From royal visits to car crashes, we reported it all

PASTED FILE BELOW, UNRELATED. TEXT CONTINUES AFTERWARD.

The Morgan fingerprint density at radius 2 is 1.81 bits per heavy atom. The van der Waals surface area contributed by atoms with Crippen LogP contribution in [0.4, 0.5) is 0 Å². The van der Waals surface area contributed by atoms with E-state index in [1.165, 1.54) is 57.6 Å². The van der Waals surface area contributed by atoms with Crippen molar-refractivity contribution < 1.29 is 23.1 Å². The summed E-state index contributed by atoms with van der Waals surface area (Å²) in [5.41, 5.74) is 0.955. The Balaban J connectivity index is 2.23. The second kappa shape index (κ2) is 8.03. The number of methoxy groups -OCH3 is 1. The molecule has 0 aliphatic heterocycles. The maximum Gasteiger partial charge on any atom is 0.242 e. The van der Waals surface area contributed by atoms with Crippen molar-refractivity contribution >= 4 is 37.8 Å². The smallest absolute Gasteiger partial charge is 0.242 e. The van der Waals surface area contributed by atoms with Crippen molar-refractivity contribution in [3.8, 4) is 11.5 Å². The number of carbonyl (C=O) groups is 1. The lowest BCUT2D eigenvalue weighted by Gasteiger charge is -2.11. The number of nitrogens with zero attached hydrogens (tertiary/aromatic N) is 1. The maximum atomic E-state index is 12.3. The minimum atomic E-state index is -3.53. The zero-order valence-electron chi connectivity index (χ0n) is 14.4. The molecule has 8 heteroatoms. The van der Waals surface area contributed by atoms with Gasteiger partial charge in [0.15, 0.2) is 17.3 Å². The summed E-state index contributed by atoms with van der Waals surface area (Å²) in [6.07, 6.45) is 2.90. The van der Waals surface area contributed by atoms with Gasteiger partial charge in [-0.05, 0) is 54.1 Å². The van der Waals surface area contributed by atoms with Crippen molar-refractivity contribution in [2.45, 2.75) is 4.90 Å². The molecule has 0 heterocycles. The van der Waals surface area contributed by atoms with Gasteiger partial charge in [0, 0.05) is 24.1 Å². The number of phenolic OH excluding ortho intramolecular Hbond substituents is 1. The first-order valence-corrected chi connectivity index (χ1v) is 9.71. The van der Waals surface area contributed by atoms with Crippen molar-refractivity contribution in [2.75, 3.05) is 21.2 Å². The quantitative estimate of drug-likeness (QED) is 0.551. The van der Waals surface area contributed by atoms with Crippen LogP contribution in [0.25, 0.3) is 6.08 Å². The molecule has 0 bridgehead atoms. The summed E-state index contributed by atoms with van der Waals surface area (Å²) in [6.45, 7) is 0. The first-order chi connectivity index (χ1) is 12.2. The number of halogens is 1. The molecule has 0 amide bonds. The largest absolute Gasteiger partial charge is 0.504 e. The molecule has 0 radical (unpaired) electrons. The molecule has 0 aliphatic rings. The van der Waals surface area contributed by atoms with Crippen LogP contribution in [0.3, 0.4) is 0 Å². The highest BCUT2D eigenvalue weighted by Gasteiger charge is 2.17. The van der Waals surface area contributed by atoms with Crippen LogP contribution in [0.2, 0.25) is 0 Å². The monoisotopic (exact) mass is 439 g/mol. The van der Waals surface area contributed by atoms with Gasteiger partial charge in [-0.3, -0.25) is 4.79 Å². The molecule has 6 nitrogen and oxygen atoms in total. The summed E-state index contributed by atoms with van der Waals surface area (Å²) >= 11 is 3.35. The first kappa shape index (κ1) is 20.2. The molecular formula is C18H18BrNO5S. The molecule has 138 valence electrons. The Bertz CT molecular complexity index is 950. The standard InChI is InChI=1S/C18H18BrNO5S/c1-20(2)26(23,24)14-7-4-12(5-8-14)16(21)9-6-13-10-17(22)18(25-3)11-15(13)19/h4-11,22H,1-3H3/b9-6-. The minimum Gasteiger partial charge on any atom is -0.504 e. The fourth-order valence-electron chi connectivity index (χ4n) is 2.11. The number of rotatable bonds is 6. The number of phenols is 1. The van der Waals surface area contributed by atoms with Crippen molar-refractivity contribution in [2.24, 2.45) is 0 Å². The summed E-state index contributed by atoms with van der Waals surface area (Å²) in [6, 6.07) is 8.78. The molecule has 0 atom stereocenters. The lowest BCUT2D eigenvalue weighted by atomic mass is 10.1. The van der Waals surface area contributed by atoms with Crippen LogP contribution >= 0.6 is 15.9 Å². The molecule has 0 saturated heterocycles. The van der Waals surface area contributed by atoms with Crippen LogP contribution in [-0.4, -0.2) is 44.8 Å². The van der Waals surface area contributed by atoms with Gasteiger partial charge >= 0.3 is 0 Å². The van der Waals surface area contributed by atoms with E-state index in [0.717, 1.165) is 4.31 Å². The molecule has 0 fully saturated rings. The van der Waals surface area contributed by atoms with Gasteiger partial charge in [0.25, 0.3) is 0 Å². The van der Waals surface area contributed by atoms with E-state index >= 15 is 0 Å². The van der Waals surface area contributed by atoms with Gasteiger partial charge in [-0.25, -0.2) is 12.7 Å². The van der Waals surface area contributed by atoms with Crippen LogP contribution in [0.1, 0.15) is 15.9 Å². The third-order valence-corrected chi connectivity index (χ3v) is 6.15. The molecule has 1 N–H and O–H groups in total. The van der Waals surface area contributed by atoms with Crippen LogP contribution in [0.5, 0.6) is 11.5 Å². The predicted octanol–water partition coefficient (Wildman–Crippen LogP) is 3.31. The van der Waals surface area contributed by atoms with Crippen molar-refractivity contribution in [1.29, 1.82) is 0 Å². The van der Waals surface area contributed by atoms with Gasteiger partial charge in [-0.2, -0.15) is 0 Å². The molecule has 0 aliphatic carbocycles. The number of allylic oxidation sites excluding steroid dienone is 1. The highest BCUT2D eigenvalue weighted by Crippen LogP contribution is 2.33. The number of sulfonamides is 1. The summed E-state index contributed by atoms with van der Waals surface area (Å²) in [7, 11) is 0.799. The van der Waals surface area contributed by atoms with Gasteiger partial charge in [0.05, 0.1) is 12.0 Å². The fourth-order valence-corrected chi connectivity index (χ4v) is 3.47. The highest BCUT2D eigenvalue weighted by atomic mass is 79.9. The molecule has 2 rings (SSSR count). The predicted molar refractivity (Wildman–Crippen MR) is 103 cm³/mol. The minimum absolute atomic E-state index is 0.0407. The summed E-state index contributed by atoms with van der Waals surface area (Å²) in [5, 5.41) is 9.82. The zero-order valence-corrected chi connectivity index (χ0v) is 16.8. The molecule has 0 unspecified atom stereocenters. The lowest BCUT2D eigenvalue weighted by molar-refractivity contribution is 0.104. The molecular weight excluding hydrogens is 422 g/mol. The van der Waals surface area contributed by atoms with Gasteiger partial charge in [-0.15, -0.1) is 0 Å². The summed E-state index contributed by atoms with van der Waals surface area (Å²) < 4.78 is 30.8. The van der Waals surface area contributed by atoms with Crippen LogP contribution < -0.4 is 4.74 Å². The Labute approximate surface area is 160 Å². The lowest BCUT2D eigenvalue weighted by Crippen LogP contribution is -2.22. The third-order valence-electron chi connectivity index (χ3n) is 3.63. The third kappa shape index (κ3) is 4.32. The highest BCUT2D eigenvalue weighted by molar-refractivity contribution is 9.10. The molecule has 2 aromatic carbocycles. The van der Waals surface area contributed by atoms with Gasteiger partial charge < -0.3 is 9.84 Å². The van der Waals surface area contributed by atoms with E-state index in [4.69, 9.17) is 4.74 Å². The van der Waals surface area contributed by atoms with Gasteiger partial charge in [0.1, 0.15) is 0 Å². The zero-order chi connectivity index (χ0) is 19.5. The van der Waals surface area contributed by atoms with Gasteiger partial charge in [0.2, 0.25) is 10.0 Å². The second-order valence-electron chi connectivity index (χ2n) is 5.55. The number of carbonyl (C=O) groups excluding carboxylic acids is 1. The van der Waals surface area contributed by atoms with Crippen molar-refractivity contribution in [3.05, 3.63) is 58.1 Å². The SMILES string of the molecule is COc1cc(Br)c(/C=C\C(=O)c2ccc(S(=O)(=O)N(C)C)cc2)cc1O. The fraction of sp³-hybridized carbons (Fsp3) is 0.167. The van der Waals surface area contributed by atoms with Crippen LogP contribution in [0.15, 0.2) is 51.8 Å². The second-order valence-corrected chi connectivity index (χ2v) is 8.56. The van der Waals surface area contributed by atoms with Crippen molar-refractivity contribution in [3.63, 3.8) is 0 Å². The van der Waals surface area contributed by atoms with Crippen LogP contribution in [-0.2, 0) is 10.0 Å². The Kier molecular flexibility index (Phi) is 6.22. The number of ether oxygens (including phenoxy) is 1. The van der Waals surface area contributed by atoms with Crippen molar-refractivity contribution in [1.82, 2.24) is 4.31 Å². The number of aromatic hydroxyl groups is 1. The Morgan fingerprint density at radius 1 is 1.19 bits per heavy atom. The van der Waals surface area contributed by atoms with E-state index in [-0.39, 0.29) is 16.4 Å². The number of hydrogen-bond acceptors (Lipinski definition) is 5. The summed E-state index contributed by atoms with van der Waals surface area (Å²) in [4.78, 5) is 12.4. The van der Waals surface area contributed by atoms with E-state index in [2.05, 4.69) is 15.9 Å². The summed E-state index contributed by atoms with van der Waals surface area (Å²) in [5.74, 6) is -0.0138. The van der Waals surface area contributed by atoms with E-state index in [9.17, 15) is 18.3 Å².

THE glory days of the Herald & News, when it seemed virtually every household in the area purchased a copy, had long gone by the time I joined the editorial team at Staines just after Christmas 1988. I was still proud to be part of an organisation that had been monitoring and recording local goings-on – of all levels of significance – for nigh on a century. Many aspects of local newspaper journalism had hardly changed in the 20th century. When I first worked in the little Herald & News office at 1 Church Street, we still typed our stories on small pieces of green copy paper with two sheets of carbon paper in-between. There were no computers in the newsroom, no mobile phones and our exposure to the latest technology of the time was so limited that when our office outpost was finally deemed important enough to take delivery of a new-fangled fax machine – a piece of equipment as large and cumbersome as a small car – we reporters were so delighted with this vastly more efficient method of communication, that we went to the pub to celebrate. Well, any excuse! Squeezed into the first floor confines of the tiny office were stacks of dusty bound volumes of the newspaper going back to the earliest days. One drizzly lunchtime I found myself flicking through the pages of several of these tomes, totally absorbed by the wealth of information and depth of coverage in past years. It seemed the closest thing to time travel – and an eye-opening experience that was to generate a passion for local history which remains with me to this day. Our second reserve typewriter in those years was an ancient Underwood, which was often pressed into use, particularly for work experience youngsters. The noisy old Underwood wasn’t the only relic of the newspaper’s earlier days to still be in service. I was lucky enough to toil alongside the legendary Jack Bosher, a man who had devoted his entire working life to the Herald & News. His reminiscences of the ‘good old days’ on the local paper were both entertaining and illuminating, and his doctrine was a big influence on my career. A couple of decades ago the ‘news gathering’ side of the operation had remained unaltered since the launch of the newspaper in 1892. We welcomed people from all walks of life into the Church Street office and we went out into the community – sometimes a leisurely visit to a school or church event, or perhaps in more of a hurry, running to the other end of town after a tip-off about an incident of some sort. We shared the joy and sadness – and often the anger and despair – of members of the community. We witnessed the excitement of royal visits, the spectacle of carnivals, protest marches and sporting occasions, but also the horrific aftermath of accidents. And all so that we could record these events in the weekly newspaper.